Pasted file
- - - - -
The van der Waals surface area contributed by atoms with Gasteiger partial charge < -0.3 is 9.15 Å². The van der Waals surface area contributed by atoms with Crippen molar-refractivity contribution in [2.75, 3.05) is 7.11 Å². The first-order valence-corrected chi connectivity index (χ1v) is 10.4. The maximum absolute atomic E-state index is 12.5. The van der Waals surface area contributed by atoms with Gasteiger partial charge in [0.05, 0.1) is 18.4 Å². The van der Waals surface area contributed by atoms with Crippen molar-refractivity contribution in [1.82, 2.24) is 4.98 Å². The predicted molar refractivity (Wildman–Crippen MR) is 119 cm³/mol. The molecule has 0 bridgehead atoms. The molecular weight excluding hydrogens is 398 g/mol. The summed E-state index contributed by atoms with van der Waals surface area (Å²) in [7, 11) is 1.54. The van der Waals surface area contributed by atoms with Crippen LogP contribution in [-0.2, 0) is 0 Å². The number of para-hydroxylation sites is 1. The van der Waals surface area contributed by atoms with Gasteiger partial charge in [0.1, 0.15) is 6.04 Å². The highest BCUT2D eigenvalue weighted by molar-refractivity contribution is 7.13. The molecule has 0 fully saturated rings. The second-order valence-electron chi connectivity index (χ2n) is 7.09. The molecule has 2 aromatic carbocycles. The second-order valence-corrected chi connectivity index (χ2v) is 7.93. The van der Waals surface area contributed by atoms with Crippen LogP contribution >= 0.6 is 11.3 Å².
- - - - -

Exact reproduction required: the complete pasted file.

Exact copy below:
The van der Waals surface area contributed by atoms with Gasteiger partial charge < -0.3 is 9.15 Å². The van der Waals surface area contributed by atoms with Crippen molar-refractivity contribution in [2.75, 3.05) is 7.11 Å². The first-order valence-corrected chi connectivity index (χ1v) is 10.4. The maximum absolute atomic E-state index is 12.5. The van der Waals surface area contributed by atoms with Gasteiger partial charge in [0.05, 0.1) is 18.4 Å². The van der Waals surface area contributed by atoms with Crippen molar-refractivity contribution in [1.82, 2.24) is 4.98 Å². The predicted molar refractivity (Wildman–Crippen MR) is 119 cm³/mol. The molecule has 0 bridgehead atoms. The molecular weight excluding hydrogens is 398 g/mol. The summed E-state index contributed by atoms with van der Waals surface area (Å²) in [7, 11) is 1.54. The van der Waals surface area contributed by atoms with Crippen LogP contribution in [-0.2, 0) is 0 Å². The number of para-hydroxylation sites is 1. The van der Waals surface area contributed by atoms with Gasteiger partial charge in [0.1, 0.15) is 6.04 Å². The highest BCUT2D eigenvalue weighted by molar-refractivity contribution is 7.13. The molecule has 0 fully saturated rings. The second-order valence-electron chi connectivity index (χ2n) is 7.09. The molecule has 2 aromatic carbocycles. The second-order valence-corrected chi connectivity index (χ2v) is 7.93. The van der Waals surface area contributed by atoms with Crippen LogP contribution >= 0.6 is 11.3 Å².